I have become interested in the idea that in order to get students engaged, we as educators need to make some kind of interest connection with them. I know, you say, that is what relevance is all about. Yeah yeah, I know. But to me, this idea goes way beyond relevance. It goes more towards how do you make a lesson RELEVANT AND INTERESTING?
To me, relevance and interest are two separate terms, and just because something is relevant, it does not mean it is of interest. And just because something is interesting, does not mean it is relevant. I can have a great interesting lesson that means nothing either to the standards that I need to teach, or to the kids I am teaching. On the other hand, I can have a lesson that kills it when it comes to relevance in my student’s lives but be boring as hell.
This goes back to that idea that there needs to be some kind of emotional attachment to learning, as I wrote about in “Remembering the Kiss.” We don’t have to be recreating the late Robin William’s manic routines in front of them in order to be engaging or to create that connection. I remember in the movie “Teachers” where Richard Mulligan plays a man that has escaped the asylum and was mistaken for a substitute teacher: He actually ended up being more interesting to the students than the regular teacher, reenacting historical theater of the absurd in the classroom:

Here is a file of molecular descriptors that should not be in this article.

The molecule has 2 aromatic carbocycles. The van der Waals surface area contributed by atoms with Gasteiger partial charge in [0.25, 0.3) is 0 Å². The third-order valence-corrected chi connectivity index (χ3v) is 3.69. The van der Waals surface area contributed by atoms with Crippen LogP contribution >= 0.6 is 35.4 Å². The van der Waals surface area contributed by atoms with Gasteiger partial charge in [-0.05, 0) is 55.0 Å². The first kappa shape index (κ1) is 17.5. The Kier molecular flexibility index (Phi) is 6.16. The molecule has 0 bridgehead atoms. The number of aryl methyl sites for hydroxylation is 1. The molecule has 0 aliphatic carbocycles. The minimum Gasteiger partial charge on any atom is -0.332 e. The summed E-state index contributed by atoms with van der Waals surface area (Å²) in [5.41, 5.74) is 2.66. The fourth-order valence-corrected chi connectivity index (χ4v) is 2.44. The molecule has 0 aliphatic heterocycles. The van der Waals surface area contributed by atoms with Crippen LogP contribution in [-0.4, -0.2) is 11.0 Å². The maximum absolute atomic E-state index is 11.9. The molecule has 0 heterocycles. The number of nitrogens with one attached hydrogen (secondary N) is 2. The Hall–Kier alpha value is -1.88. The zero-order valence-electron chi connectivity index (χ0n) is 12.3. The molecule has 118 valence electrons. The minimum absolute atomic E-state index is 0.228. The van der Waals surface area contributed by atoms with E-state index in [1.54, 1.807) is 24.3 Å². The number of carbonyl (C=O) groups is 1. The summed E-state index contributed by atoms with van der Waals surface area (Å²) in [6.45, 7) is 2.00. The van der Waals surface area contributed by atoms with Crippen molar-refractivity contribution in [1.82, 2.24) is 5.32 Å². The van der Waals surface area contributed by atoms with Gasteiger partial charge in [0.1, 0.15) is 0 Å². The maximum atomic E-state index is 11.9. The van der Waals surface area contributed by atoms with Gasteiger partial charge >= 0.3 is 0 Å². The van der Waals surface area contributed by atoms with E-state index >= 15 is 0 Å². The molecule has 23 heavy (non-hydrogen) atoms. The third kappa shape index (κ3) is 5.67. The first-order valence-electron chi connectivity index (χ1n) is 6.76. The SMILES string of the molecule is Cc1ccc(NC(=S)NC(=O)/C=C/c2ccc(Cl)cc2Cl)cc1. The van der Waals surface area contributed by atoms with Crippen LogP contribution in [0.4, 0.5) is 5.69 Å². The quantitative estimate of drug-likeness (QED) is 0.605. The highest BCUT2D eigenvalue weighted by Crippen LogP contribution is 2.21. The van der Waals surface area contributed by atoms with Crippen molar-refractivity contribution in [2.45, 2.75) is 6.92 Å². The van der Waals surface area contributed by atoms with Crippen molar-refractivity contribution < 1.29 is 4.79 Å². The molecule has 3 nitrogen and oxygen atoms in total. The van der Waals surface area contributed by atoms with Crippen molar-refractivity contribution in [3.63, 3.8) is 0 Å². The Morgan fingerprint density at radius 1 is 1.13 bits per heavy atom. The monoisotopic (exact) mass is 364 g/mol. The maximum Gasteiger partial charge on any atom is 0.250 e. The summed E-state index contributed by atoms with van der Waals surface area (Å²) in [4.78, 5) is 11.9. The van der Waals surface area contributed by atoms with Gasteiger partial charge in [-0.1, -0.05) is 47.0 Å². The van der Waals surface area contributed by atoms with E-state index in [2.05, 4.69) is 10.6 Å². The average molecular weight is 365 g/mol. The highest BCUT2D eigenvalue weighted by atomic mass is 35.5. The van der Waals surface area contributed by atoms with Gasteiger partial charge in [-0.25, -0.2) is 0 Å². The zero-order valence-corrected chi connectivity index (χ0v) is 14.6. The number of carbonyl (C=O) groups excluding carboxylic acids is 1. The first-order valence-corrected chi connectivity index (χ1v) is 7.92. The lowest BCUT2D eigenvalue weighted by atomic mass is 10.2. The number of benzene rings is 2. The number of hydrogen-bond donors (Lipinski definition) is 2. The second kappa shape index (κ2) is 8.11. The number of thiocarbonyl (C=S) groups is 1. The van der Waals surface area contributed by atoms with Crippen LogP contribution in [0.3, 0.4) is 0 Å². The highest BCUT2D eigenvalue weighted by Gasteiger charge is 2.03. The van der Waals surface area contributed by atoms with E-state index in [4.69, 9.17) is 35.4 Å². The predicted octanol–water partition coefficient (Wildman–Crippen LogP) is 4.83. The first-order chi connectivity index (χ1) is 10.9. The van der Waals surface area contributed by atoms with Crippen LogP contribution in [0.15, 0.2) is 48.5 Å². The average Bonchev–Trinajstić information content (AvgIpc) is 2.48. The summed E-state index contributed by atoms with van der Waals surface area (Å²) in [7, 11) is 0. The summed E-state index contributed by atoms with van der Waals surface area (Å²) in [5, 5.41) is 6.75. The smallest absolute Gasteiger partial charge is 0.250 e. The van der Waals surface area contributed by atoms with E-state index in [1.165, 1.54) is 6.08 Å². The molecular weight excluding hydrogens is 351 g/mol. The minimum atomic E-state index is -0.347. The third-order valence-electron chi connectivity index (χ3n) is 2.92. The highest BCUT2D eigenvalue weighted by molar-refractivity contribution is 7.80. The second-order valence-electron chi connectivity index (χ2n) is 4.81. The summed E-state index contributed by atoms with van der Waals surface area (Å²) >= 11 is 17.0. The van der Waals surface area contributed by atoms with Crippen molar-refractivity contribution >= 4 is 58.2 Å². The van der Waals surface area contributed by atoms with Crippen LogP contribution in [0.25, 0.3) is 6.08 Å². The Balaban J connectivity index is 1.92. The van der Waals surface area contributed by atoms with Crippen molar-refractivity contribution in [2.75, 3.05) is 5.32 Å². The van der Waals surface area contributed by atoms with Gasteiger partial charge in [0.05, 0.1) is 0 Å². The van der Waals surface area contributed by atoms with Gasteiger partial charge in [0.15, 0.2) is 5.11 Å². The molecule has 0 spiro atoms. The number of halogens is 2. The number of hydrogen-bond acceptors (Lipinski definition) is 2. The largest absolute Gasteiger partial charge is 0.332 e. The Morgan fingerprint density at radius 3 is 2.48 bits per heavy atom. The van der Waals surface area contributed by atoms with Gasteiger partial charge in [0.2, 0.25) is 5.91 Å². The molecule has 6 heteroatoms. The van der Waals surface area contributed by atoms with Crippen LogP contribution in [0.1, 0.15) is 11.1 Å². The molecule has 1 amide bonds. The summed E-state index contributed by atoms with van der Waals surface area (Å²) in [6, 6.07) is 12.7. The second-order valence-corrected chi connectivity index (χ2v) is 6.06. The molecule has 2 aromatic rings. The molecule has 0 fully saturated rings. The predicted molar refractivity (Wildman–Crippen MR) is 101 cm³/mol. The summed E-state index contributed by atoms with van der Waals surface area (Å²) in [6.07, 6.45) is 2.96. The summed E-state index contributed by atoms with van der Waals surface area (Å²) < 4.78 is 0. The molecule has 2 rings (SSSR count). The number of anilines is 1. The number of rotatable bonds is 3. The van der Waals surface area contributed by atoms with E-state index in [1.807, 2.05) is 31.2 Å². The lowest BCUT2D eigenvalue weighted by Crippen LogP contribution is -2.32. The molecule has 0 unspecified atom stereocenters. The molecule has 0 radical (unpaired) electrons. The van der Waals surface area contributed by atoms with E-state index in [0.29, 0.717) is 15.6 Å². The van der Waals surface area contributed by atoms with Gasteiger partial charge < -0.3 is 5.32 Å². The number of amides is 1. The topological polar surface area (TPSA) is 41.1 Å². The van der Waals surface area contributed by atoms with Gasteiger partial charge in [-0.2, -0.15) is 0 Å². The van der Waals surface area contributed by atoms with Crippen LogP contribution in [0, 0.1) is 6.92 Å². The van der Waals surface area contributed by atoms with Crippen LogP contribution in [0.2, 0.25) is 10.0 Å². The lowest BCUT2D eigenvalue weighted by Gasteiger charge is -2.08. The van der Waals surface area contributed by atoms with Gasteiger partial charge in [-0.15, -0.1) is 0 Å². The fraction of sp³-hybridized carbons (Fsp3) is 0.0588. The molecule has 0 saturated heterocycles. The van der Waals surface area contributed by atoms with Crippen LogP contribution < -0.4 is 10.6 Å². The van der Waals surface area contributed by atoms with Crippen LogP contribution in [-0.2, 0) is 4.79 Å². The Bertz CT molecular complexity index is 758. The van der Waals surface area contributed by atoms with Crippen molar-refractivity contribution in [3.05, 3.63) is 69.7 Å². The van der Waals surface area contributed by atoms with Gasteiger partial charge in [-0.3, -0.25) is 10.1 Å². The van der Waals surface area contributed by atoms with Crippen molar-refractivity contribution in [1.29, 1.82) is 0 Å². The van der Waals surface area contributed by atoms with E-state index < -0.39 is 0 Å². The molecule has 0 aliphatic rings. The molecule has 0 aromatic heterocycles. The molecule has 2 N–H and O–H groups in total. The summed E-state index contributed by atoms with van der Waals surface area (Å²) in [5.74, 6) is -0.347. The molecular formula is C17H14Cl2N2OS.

Boring it certainly was not, but whether the students were actually learning, well, that is left up to the viewer.
We are now blessed with an overabundance of ways of teaching. Indeed, in my 27 or so years as an educator, I cannot recall a time when there ever was such an infusion of knowledge, techniques, sharing, and general just education-related material available as there is today. Online, in class, at home, at the coffee house, listening while riding the bus or driving a car, there is now so many opportunities to learn that really someone must purposely avoid it.
Yet, I wonder if those opportunities are any better than they were before? Are we growing more crops in our larger fields or more weeds like in this picture:
Do we still produce low interest lessons?
We want to create a sweet spot where our lessons are both high in relevance and interest:
I was thinking about flipped classrooms the other day. I know, everyone is hot for flipped classrooms, where you take the lecture (READ THAT: BORING) part of the lesson and “flip it” so that the kids get the boring part of the class at home, and the actual stuff they would have done at home in class. (I have several entries about flipping the classroom here.) So are we flipping the boredom to home instead of in class? Is that such a good thing? I am not sure. Are we not just shifting stuff around instead of making it more engaging and more relevant in many flipped class examples? Afterall, boring is boring, whether it is presented in class or on a computer screen at home. Watching this on a computer screen does not make it more meaningful, relevant or interesting:
Dan Melzer’s book “Assignments across the Curriculum A National Study of College Writing" looked at over 2000 writing assignments in post secondary schools. What he found was not surprising: Boring writing assignments lead to boring writing. As he recently told Inside Higher Ed: